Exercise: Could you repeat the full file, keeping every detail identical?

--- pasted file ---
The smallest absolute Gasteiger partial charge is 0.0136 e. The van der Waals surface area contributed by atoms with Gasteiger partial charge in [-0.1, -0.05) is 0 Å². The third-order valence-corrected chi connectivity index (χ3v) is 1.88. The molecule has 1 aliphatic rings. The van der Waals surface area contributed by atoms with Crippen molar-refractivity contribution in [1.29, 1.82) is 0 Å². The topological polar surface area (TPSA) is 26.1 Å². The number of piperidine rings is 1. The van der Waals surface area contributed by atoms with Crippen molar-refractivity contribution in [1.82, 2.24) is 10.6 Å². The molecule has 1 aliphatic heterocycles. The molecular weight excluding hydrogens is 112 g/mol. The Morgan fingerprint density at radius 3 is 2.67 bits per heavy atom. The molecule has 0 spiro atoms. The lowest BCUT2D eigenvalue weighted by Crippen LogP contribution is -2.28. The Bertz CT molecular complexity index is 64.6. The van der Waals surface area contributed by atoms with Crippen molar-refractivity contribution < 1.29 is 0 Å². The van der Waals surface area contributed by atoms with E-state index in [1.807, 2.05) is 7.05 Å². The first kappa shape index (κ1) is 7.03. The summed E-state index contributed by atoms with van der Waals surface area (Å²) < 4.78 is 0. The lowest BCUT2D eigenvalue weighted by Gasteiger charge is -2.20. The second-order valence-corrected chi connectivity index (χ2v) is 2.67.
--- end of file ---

The smallest absolute Gasteiger partial charge is 0.0136 e. The van der Waals surface area contributed by atoms with Gasteiger partial charge in [-0.1, -0.05) is 0 Å². The third-order valence-corrected chi connectivity index (χ3v) is 1.88. The molecule has 1 aliphatic rings. The van der Waals surface area contributed by atoms with Crippen molar-refractivity contribution in [1.29, 1.82) is 0 Å². The topological polar surface area (TPSA) is 26.1 Å². The number of piperidine rings is 1. The van der Waals surface area contributed by atoms with Crippen molar-refractivity contribution in [1.82, 2.24) is 10.6 Å². The molecule has 1 aliphatic heterocycles. The molecular weight excluding hydrogens is 112 g/mol. The Morgan fingerprint density at radius 3 is 2.67 bits per heavy atom. The molecule has 0 spiro atoms. The lowest BCUT2D eigenvalue weighted by Crippen LogP contribution is -2.28. The Bertz CT molecular complexity index is 64.6. The van der Waals surface area contributed by atoms with Crippen molar-refractivity contribution < 1.29 is 0 Å². The van der Waals surface area contributed by atoms with E-state index in [1.807, 2.05) is 7.05 Å². The first kappa shape index (κ1) is 7.03. The summed E-state index contributed by atoms with van der Waals surface area (Å²) < 4.78 is 0. The lowest BCUT2D eigenvalue weighted by Gasteiger charge is -2.20. The second-order valence-corrected chi connectivity index (χ2v) is 2.67.